In the Philippines, as in many other Asian countries, piracy isn’t a matter of right or wrong; it’s a matter of survival. To eradicate piracy means depriving people of jobs generated by this underground economy. It means eradicating the businesses that employ them and negating the taxes funneled to the Philippine government. Developers and publishers will claim a huge victory, but they’ll soon notice that those billions of dollars in lost sales aren’t exactly showing up on their bottom line. People still can’t afford their games. Everyone loses.

Tapping the Pirate network and the $5 dollar game


So how much would a game have to cost for the average Filipino to even consider purchasing it? First, let’s calculate the ratio of a $60 current gen game to the U.S. per capita income, which was roughly $46,000 in 2007. When you divide 46000 by 60 you get the ratio of 766-to-1. That means the cost of a video game in the US is 1/766 of the average American’s income. Let’s apply that number to the per capita income of the average Filipino, which is roughly $3400. If you take 3400 and divide it by 766, you get the interesting amount of $4.44. Why is this interesting? Because the cost of a pirated Xbox 360 game is around 200 pesos, or roughly $4.39.

Now you’ve got a dollar figure to work with. At the $5 price point, games become accessible to most of the market. Of course, it costs much more for a publisher to develop, market, produce and release a game than it does for a pirate to rip a CD and burn it a hundred thousand times. So let’s take our cue from the market and cut costs. For the past 10 years, Filipinos have consistently bought games with shoddy covers and no manuals, so they’ve proven they’re not picky about the quality of the physical product; as long as it works when they stick it in the console, they’re happy. Get rid of manuals, CD cases, and elaborate covers with marketing talk. Sell the discs in vinyl sleeves with a sticker cover of the game in front. Eliminate as much cost as possible in the production of the actual CD by having the pirates burn the CDs themselves, and simply supply them with the cover material. Then sell the games as usual. The public might not even have to know about it, and no fanfare means no marketing costs.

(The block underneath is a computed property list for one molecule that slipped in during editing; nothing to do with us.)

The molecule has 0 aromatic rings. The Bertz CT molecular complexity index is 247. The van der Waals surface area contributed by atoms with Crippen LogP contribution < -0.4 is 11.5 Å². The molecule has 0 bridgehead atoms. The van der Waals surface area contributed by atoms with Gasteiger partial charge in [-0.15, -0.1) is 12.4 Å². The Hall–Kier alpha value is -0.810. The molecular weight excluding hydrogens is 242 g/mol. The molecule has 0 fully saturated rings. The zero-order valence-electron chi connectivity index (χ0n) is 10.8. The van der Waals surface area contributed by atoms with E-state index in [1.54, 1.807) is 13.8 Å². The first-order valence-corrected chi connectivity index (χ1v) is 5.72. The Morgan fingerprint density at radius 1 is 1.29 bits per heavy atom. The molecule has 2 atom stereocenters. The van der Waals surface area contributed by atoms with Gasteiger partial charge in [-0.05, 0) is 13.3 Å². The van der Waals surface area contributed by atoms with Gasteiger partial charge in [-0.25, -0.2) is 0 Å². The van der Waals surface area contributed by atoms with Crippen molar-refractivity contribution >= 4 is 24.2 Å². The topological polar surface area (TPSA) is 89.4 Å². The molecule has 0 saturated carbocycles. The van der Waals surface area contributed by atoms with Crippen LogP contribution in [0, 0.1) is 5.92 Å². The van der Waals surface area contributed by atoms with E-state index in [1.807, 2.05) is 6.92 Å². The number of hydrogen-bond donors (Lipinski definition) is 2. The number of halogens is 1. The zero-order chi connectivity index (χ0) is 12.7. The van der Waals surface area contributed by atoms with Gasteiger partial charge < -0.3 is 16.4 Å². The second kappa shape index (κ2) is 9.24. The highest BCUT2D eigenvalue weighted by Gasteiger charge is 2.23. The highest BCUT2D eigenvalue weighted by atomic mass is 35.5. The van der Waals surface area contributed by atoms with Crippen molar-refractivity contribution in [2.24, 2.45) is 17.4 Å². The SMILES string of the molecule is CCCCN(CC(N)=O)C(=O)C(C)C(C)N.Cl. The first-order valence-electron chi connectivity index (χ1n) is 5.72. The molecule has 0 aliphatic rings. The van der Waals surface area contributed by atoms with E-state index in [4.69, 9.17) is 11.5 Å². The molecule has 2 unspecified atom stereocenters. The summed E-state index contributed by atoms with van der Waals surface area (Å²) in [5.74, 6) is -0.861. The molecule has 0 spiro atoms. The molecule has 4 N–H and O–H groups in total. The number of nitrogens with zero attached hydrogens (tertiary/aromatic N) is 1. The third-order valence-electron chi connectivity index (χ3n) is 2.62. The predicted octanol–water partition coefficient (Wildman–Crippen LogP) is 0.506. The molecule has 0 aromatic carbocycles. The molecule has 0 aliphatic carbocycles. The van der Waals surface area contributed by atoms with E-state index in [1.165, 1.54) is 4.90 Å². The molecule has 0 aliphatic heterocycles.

Extracting profit from a $5 game may not sound feasible, but you’d never lose a sale to piracy again, more people would be playing your games legally and nobody would have to lose his job. The Philippines is just one small representative of this equation. Many countries in Southeast Asia, not to mention the Middle East, have the same kinds of issues when it comes to videogame piracy. There’s profit to be made in these markets, but on a much smaller scale than most publishers are willing to accept. Drastically cutting costs to reduce piracy may sound ludicrous, but the fact remains that despite the best efforts of corporations and governments, piracy still runs rampant in many regions. Maybe it’s time we try something new.

Ryan Sumo is a starving pixel artist in Manila currently working on the next big thing to hit the DS. Or at least it will be once a publisher decides to pick it up.